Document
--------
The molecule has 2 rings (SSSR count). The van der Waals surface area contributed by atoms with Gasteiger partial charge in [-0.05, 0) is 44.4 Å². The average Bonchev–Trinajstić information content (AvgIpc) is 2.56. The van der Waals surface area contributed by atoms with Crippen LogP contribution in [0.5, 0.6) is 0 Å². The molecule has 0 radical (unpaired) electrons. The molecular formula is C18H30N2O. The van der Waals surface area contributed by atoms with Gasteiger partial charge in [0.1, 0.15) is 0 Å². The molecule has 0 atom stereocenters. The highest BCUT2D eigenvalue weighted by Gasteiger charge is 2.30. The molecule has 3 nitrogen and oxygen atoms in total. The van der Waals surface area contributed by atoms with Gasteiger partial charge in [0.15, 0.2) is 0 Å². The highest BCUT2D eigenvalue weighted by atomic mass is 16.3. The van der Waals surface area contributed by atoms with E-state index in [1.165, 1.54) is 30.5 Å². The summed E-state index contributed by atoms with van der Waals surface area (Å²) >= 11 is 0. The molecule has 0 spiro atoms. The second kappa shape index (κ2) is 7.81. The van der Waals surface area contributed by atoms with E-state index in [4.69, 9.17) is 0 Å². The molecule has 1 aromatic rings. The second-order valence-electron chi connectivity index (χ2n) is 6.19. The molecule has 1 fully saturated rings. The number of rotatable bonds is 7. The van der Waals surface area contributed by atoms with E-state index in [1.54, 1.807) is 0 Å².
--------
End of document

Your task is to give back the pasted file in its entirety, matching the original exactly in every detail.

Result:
The molecule has 2 rings (SSSR count). The van der Waals surface area contributed by atoms with Gasteiger partial charge in [-0.05, 0) is 44.4 Å². The average Bonchev–Trinajstić information content (AvgIpc) is 2.56. The van der Waals surface area contributed by atoms with Crippen LogP contribution in [0.5, 0.6) is 0 Å². The molecule has 0 radical (unpaired) electrons. The molecular formula is C18H30N2O. The van der Waals surface area contributed by atoms with Gasteiger partial charge in [0.1, 0.15) is 0 Å². The molecule has 0 atom stereocenters. The highest BCUT2D eigenvalue weighted by Gasteiger charge is 2.30. The molecule has 3 nitrogen and oxygen atoms in total. The van der Waals surface area contributed by atoms with Gasteiger partial charge in [0.15, 0.2) is 0 Å². The highest BCUT2D eigenvalue weighted by atomic mass is 16.3. The van der Waals surface area contributed by atoms with E-state index in [1.165, 1.54) is 30.5 Å². The summed E-state index contributed by atoms with van der Waals surface area (Å²) >= 11 is 0. The molecule has 0 spiro atoms. The second kappa shape index (κ2) is 7.81. The van der Waals surface area contributed by atoms with E-state index in [4.69, 9.17) is 0 Å². The molecule has 1 aromatic rings. The second-order valence-electron chi connectivity index (χ2n) is 6.19. The molecule has 1 fully saturated rings. The number of rotatable bonds is 7. The van der Waals surface area contributed by atoms with E-state index in [1.54, 1.807) is 0 Å².